The lunch rides continue. And while riding the local trail network well into December is not uncommon, it is unusual to have so many people enthusiastically gathering to ride on a daily basis. I can’t be sure if it is the prospect of taking a prolonged, outdoor lunch and consequently missing a little of that afternoon slump in the office that is fueling all of these rides, or if it’s that we are all just playing off of one another’s energy. Needless to say, the riding is good. The pace we push at these meetings hardly represents mid-November. It is clear that there is no shortage of (natural) testosterone and competitive angst in our group of corporate “executives” gathering together for “important” meetings…
Singletrack is the new golf course.
It all feels very much like bonus time. The racing is over. The long summer days are long gone. Riding at this time of year is done for the sheer pleasure of it. Because the last few hours of the work day seem more tolerable after an hour or so in the dirt. Because the sideways glances of coworkers catching a whiff of the ride’s evidence wafting off of your sweaty back or seeing the caked mud on your socks are always priceless. Because riding tastes better than In-N-Out Burger*. Every morning when I crawl out of bed I pull back the shade to assess the day. Today: Clear, sunny, dry. I gather my bike clothes and add them to the car – where my bike already sits waiting, still covered in the mud from the last ride.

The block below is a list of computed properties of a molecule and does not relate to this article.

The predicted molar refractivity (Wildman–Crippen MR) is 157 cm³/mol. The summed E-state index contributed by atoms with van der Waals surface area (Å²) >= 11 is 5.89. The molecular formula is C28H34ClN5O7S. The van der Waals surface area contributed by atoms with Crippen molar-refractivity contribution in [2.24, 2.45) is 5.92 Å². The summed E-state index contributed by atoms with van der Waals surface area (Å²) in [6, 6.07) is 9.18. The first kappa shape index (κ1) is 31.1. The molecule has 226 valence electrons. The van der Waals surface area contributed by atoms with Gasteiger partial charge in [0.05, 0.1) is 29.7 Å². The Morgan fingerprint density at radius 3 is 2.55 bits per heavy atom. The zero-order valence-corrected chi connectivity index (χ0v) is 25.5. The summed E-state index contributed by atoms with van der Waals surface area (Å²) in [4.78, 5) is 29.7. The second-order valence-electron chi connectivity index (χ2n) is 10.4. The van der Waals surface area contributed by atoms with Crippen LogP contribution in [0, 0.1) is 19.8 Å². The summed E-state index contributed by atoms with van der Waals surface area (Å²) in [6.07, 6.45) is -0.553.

*I suppose I ought to be happy that In-N-Out restaurants are finally happening here along the Wasatch Front. And while there are some who find it sacrilegious that they have drifted this far north, the economics of it are a no-brainer. That is, we love our food fads here in Utah. For weeks the lone Krispy Kreme doughnut shop here was packed with people and cars. Wait times for the sugary masses of instant headaches were well into the hours. I once drove by at about 2AM – my wife was 9 months pregnant and she could not sleep, so we went for a drive (our oldest was born the next day) – and the place was packed. There was simply no concept of time for those hellbent on buying the pastries. A few years ago an In-N-Out knock off opened up in American Fork. It was an instant hit. People sat in the drive-thru for 3 or 4 hours to buy their fake double doubles. And now that the real thing is here, that food fad hysteria that grips the entire Wasatch Front is going to be increased by an order of magnitude unprecedented in food folklore. I pity the poor kid making the fries.